Cordless telephone

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United States


Early systems used these frequencies for the base units: 1.665, 1.690, 1.695, 1.710, 1.725, 1.730, 1.750, 1.755, 1.770 MHz.

And for the handsets: 46.610, 46.630, 46.670, 46.710, 46.730, 46.770, 46.830, 46.870, 46.930, 46.970, 49.670, 49.770, 49.830, 49.845, 49.860, 49.875, 49.890, 49.930, 49.970, 49.990 MHz

Both base and handset (portable unit) used frequency modulation. The 1665 kHz, 1690 kHz and 1710 kHz frequencies eventually became part of the expanded AM broadcast band.

The second-generation of analog cordless phones were 10-channel FM units operating in the 46.61 MHz to 46.97 MHz (base stations) and 49.67 MHz to 49.99 MHz under Part 15 47 CFR 15.233using the following frequency pairs. P

  • Base Frequency 46.610 MHz - Handset Frequency 49.670 MHz
  • Base Frequency 46.630 MHz - Handset Frequency 49.845 MHz
  • Base Frequency 46.670 MHz - Handset Frequency 49.860 MHz
  • Base Frequency 46.710 MHz - Handset Frequency 49.770 MHz
  • Base Frequency 46.730 MHz - Handset Frequency 49.875 MHz
  • Base Frequency 46.770 MHz - Handset Frequency 49.830 MHz
  • Base Frequency 46.830 MHz - Handset Frequency 49.890 MHz
  • Base Frequency 46.870 MHz - Handset Frequency 49.930 MHz
  • Base Frequency 46.930 MHz - Handset Frequency 49.990 MHz
  • Base Frequency 46.970 MHz - Handset Frequency 49.970 MHz

The "49 MHz" cordless phones were rapidly adopted by consumers, resulting in heavy frequency congestion. The 49.830-49.890 MHz frequencies were and still are heavily used by other devices including baby monitors in continuous transmit mode. 15 frequencies were added bringing the total number of channels to 25.

The FCC quickly moved to authorize additional frequency space for cordless phones. With the 900 MHz ISM band 902-928 MHz becoming available next. 900 MHz cordless phones are still used today. Analog FM, digital voice and various frequency hopping spread-spectrum or FHSS cordless phones became available for the 900MHz band. If FHSS technology is used, base stations may transmit up to 1 watt ERP. This increase in transmitter power combined with the interference rejection capabilities of spread spectrum gave the higher-end 900 MHz cordless phones significant range. Unlike the older-generation models, 900 MHz cordless telephones never had a standardized channel plan or base and handset frequency pair or channel plan. This meant that manufacturers simply created their own, with widely differing channel steps, number of channels and other options. Even cheap analog FM 900 MHz cordless phones usually featured automatic channel selection. In other words, if the first channel pair was busy the system simply switched to the next clear channel. This same technology was (and is) included in digital voice cordless telephones operating in the 900 MHz band, the 2.4 GHz band and the 5.8 GHz band as well as those using modern DECT technology.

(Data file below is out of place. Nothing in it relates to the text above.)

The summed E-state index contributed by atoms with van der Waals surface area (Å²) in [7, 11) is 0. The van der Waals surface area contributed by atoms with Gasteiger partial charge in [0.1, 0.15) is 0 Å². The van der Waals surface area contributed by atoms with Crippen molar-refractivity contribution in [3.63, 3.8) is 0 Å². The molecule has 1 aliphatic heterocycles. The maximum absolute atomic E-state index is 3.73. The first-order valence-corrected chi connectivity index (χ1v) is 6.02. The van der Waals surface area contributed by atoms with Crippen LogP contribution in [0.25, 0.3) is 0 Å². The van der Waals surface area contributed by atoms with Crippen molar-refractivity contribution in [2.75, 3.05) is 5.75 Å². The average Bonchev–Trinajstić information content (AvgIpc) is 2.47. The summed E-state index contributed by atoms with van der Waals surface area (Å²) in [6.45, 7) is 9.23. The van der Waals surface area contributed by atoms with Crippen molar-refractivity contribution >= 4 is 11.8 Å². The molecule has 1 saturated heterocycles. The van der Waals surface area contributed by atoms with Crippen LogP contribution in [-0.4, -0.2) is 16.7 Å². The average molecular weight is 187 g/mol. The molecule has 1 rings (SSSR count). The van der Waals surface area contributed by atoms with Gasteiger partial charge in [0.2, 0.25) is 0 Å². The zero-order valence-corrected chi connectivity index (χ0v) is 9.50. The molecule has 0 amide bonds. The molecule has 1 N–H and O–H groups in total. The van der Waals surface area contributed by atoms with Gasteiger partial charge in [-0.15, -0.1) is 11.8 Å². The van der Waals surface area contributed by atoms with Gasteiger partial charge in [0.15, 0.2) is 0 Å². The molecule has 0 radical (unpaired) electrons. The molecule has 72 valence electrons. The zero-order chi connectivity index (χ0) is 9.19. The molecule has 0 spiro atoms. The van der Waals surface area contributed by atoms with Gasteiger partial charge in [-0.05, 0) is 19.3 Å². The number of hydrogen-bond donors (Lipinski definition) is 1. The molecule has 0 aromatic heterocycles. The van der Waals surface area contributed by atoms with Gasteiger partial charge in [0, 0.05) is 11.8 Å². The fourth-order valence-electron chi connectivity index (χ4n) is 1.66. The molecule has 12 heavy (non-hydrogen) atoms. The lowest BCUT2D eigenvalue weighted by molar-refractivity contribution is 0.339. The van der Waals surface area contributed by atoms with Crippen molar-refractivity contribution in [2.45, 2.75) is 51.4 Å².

The 2.4 GHz band became available shortly after 900 MHz and originally provided excellent results. However, the proliferation of devices operating in the 2.4 GHz band now means that 2.4GHz cordless phones often suffer from (or cause) interference and/or have reduced range compared to the other bands. The 5.8 GHz allocation was opened up to alleviate the congestion on 2.4 GHz. Many 5.8 GHz band cordless phones are sold today. Some "5.8 GHz" phones are actually cross-band and use 5.8 GHz for handset to base but use 900 MHz or 2.4 GHz for base-to-handset.

DECT (branded as "DECT 6.0" in the United States and Canada) actually operates in the 1.8 GHz and 1.9 GHz band but provides interference free cordless phone service and is extremely adaptable for business, retail, industrial, office or home use. DECT phone systems may be expanded with numerous base stations, full-duplex intercoms and other systems in a cellular-like network. This includes PBX telephone systems in offices, retail stores, etc. DECT is effectively the convergence of cellular technologies and single-base/single-handset cordless phones.

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